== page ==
Hezekiah came to the throne of Judah in 715.B.C. He ruled the land between the two world powers of that time, Egypt and Assyria. Both Nations wanted control of this country because of the trade, and Judah was under the dominion of the Assyians.

He did what was right in the eyes of The Lord. He led a time of renewal and reformation both spiritually and economically. In the first month of the first year of his reign, King Hezekiah re- opened the Temple of God. His father had closed down the Temple and allowed pagan worship under the Assyrian oppressors.

He had the temple repaired. He summoned the priest back in to duty and sin offerings were made on behalf of the Nation of Judah. He organized orchestral groups and singers according to the direction of King David. Instruments of music, hymns of praise are closely united to worship. He restored the Temple services, also reinstating tithing as income for the priests.

Once more Passover celebrations were a national holiday, reminding the people how God passed over and spared the lives of their first born the night they left the bondage of Egypt, for the Promised Land. He sent messengers with letters to all the cities throughout the land urging them to return to the God of Israel, The Only One True Living God. He was the first King to remove and smash pagan idols and demolish their places of worship. Any shrine or obelisk was destroyed. He broke into pieces the snake that Moses had made at God's direction during a deadly plague of snakes in the wilderness, for the people started to worship it burning incense before it.

Adoring the symbol and not the maker is idolatry in the God's eyes. The bronze snake on the pole was quoted by Jesus, for He would be lifted up on the cross for people to see, and also be forgiven, as they were in the wilderness, and it was built to remind people of God's care and forgiveness. Snake worship became a common custom amongst the ancient peoples of the eastern world.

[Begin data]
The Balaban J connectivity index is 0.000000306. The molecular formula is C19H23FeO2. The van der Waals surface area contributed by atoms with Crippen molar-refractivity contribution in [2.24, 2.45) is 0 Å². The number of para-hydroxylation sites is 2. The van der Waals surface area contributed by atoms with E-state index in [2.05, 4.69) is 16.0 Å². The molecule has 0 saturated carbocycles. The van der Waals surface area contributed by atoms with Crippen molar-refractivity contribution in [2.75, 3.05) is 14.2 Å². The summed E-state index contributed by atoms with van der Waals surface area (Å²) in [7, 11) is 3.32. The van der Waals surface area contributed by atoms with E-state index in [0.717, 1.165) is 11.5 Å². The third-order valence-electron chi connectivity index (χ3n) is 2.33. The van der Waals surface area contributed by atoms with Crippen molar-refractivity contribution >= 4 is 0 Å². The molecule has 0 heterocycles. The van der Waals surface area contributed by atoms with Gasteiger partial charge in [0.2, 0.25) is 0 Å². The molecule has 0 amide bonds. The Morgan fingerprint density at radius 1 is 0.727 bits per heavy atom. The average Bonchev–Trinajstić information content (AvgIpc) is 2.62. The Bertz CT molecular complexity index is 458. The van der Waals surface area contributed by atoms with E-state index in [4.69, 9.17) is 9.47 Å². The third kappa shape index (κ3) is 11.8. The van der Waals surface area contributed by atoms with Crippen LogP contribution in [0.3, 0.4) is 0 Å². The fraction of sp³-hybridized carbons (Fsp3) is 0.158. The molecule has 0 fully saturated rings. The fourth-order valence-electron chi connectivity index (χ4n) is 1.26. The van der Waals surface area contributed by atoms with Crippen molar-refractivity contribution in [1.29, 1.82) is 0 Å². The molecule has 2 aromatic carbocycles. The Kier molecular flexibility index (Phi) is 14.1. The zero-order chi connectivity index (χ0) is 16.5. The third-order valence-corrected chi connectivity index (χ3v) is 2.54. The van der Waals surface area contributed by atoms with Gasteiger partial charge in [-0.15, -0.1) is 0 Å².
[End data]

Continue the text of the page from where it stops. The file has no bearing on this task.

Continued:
King Hezekiah followed God sincerely and closely more than any king in the southern or the northern kingdoms, except for King David. Features of Hezekiah's character is to be found in his trust in God, who helped him be successful in everything he undertook. He, at one time, defeated the Philistines when at war.

An amazing engineering feat was accomplished under his rule. He had the natural springs plugged that were outside the City of Jerusalem but channeled fresh spring water into the City by an underground tunnel, chiseled through rock. This was achieved by diggers starting at each end of the tunnel and chisling their way to each other's sound of tools hammering through the rock. This tunnel is 6 and 1/2 feet high, and was very helpful to the inhabitants of Jerusalem during sieges from enemies.

At the age of 38 the king almost died from an infection that occurred from a boil and God sent Isaiah, His prophet to Hezekiah to advise him to get his affairs in order, to settle the matter of succession of the throne of Judah for he had not yet had any children to succeed him as heir, and that he was going to die.

Hezekiah prayed to God and wept bitterly reminding him of what he had done in The Lord's Name. His prayer was not said for divine favour that was based on good works, but on the realization that the Lord grants favours to those who sincerely and earnestly serve him.

He acknowledged that God is the one who sovereignly ordains all things. and prayer and God's response is His Highest Plan. The Lord healed Hezekiah, but divine healing does not necessarily exclude the use of well- known remedies. Isaiah was told by God to put a compress of figs on the boil. Isaiah ordered the court physicians to attend to this request. The king asked God for a sign so that he would know he would live, God gave him a choice. Hezekiah chose that the shadow of the sundial go backwards instead of forwards. God accomplished this sign for Hezekiah and told him he would live for another 15 years. Hezekiah offered praise to God for his healing and his life. Spiritual and Physical healing are sometimes linked together. God not only puts sins out of view but also out of grasp.